There is a concept in thermodynamics that often causes a problem for those whose teachers present it with inadequate preparation: the concept that if a body is moved to the moon then back to its starting position, then no work has been done on the body.
Part of the problem is caused by confusing 'work' with 'effort'. Effort is a scalar - when we move something then move it back, it take us effort each way. Work is a mathematical concept, a vector - work done in one direction can undo work done the other.
When a body is moved to the moon and back, there's a lot of effort each way. There's work done too, but not on the body once the process is complete. Think of what happens: a rocket carrying the body blasts away in one direction to lift itself from the earth, then the opposite direction to slow down to the moon's surface. Then, the opposite process brings the body back to its original position. That leaves a huge amount of rocket exhaust sailing away in both directions.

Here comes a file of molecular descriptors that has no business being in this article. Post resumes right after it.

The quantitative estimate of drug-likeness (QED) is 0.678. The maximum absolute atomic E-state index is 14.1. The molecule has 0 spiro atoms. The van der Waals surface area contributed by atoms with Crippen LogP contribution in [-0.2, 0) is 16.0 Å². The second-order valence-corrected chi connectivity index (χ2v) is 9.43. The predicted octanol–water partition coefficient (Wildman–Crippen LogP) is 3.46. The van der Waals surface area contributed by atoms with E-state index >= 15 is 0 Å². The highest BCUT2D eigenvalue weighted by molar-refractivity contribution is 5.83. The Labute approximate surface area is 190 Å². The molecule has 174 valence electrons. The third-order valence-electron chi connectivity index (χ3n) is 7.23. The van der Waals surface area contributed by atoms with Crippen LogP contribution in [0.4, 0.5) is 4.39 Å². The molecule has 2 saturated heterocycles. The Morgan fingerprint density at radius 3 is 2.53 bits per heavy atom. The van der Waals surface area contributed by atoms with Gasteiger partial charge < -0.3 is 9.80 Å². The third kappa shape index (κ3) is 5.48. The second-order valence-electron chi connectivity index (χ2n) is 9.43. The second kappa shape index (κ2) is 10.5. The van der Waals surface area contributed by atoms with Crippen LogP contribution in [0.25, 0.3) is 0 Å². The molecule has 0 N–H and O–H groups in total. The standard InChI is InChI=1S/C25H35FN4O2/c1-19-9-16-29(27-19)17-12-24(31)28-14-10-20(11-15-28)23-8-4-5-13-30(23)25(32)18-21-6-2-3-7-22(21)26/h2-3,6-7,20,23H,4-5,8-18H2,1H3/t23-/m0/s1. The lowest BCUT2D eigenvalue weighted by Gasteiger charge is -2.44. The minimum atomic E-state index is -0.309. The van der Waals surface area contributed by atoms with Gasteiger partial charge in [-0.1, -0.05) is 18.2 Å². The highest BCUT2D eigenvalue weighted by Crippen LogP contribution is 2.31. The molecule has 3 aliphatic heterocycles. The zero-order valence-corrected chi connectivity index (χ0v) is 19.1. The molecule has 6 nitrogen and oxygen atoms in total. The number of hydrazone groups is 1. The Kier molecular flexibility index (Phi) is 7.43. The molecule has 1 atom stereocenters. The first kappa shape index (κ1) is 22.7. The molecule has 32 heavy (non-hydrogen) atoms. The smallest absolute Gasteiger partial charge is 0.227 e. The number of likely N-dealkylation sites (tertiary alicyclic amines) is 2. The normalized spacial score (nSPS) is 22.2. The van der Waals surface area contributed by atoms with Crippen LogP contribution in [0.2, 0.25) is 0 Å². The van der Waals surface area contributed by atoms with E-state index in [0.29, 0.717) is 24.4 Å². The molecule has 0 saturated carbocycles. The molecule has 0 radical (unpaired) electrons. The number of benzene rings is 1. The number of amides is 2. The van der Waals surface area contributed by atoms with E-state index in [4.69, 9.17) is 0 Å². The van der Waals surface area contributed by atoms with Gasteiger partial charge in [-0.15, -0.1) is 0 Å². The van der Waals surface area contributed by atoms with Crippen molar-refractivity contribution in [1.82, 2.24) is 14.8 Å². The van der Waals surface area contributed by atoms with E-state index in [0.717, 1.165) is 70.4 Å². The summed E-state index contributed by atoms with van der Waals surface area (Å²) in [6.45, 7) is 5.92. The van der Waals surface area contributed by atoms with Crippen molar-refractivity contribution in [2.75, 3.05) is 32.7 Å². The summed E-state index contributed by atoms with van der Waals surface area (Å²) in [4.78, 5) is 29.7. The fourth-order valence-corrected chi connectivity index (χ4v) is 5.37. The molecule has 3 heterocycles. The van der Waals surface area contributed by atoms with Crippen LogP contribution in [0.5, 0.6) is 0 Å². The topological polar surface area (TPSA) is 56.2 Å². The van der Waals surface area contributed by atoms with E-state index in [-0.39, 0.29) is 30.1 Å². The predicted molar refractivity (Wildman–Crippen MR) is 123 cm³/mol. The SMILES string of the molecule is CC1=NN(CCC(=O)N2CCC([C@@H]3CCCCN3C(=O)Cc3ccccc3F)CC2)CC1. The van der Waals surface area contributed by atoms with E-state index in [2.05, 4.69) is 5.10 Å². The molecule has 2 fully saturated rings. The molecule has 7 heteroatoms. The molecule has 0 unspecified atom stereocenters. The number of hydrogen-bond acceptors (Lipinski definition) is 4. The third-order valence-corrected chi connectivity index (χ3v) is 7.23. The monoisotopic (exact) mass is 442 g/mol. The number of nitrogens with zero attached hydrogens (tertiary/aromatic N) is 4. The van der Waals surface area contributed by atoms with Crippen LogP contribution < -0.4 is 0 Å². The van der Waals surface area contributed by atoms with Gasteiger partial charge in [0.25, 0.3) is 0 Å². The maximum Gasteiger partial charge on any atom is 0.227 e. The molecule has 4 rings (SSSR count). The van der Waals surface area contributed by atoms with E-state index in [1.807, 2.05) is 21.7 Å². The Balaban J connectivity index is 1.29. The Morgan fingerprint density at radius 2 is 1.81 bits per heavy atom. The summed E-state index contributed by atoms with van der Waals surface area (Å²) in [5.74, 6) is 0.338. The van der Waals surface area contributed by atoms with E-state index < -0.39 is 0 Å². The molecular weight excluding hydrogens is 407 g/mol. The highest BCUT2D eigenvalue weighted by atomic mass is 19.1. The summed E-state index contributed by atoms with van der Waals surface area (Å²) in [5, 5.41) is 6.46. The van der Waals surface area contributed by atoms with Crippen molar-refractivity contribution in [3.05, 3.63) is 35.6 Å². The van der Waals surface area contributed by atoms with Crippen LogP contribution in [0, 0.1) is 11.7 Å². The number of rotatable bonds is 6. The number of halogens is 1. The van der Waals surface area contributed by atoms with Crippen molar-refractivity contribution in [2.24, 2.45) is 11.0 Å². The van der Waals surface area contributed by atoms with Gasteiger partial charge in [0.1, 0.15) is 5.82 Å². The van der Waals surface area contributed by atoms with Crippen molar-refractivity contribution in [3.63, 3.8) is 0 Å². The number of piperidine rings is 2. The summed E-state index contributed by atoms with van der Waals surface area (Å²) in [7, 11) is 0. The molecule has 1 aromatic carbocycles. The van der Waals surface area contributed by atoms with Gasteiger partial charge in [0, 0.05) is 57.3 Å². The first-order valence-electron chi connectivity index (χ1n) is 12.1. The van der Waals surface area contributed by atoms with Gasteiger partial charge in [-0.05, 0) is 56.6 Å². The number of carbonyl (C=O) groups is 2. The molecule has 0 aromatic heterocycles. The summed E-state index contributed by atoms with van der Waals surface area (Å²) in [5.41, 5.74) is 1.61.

'Work' has been done on the rocket exhaust alright, and most of it stays done - the exhaust keeps going forever. It's just the net work on the body that is zero.
I hope this helps :)
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